TWO coal mining companies are set to commence production next year in Hwange, in a development likely to boost guaranteed coal supplies to Hwange thermal power plant.
Coal intake at the power station will significantly increase when Zimbabwe Power Company, an electricity-generating subsidiary of Zesa Holdings commissions additional two units by end of 2021.
The two units are expected to produce 600MW.
The US$1 billion project, being implemented by Sino Hydro of China is 25 percent complete.
Coal remains the dominant energy mineral for Zimbabwe and the country boasts of vast reserves of coal particularly in the north-west and southern parts of the country.
The new investments will also boost the country’s prospects of meeting mining revenue targets under the US$12 billion mining roadmap recently launched by President Mnangagwa, of which the coal sector is expected to contribute US$1 billion.
Presently, three companies — Hwange Colliery Company, the country’s oldest coal mine, Makomo Resources and Zambezi Gas — are operating in the Hwange district.
The companies supply 90 per cent of coal requirements to Hwange thermal plant. New players are however expected to start production soon.
Chilota Colliery is expected to start production in the first quarter of next year while Western Coal has just completed exploration and is now seeking relevant approvals. It intends to start full scale production during the second half of the year.
Chilota director Mr David Zou told The Herald Finance & Business yesterday that his company was looking at an initial investment of US$12 million, beginning with a monthly production of 50 000 tonnes and gradually ramp it up to 100 000 tonnes by year-end.
On average, the existing coal miners are producing about 220 000 tonnes per month.
“We will be doing open cast mining and right now, the equipment is arriving,” said Mr Zou.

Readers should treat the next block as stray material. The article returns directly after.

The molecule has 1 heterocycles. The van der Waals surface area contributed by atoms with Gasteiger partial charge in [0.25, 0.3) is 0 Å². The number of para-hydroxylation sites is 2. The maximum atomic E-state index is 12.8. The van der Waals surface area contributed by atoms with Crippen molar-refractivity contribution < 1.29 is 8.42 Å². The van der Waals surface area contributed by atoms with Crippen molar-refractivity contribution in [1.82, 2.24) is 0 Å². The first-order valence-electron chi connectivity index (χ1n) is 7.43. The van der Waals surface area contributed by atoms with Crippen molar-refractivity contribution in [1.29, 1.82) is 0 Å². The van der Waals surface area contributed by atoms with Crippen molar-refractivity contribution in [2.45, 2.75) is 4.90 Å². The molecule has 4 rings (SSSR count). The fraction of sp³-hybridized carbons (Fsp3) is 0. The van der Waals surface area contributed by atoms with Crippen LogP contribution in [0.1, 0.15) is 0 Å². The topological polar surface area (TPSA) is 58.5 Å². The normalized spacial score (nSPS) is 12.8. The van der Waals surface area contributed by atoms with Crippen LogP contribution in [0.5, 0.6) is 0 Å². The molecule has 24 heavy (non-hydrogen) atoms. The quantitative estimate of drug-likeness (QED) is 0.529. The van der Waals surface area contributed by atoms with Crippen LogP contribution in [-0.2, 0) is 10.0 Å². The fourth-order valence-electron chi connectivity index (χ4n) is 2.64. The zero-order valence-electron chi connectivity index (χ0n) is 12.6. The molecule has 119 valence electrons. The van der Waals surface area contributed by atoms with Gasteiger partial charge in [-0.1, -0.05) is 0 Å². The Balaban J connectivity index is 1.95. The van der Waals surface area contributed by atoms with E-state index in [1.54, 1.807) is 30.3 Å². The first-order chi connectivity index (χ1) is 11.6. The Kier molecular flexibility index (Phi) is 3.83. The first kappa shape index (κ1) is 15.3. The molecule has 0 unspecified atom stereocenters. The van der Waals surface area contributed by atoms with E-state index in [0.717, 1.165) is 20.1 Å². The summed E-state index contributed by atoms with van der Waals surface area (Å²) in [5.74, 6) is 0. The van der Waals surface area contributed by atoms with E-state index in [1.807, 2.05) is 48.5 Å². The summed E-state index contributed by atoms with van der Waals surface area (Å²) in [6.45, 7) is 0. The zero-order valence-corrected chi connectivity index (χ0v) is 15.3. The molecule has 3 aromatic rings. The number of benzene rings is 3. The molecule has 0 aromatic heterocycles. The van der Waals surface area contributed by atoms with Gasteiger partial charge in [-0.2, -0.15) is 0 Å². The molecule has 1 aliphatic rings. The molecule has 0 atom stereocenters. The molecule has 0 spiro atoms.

Western Coal mine manager Mr Jacques Viljoren said the company was looking at an investment of between US$20 and $30 million, initially starting as an open cast mine for the first six years before going underground.
“We have finished exploration and we are now moving to bulk sampling for analysis,” said Mr Viljoren.
Western Coal’s special grant is owned by businessman Billy Rautenbach. Both companies say the largest portion of their production will be delivered to the power plant.
Coal Producers Association chairman Mr Ray Mutokonyi said the coming on of Western Coal and Chilota Colliery was critical for sustainable generation of thermal power.
Recently, ZPC claimed inadequate supplies of coal by the miners was threatening the country’s power generation and wanted to produce its own coal for guaranteed supplies.
With the coming in of stage 7 and 8, ZPC said it was concerned that the existing miners might fail to adequately provide feedstock for the expanded power station.
Apart from Hwange, ZPC also operates three small power plants in Harare, Munyati and Bulawayo.
In the past few years, the Government granted 28 special grants to prospective coal miners, but only three are being utilised.
Government has persistently indicated that it will repossess unproductive mining claims to pave way for new players.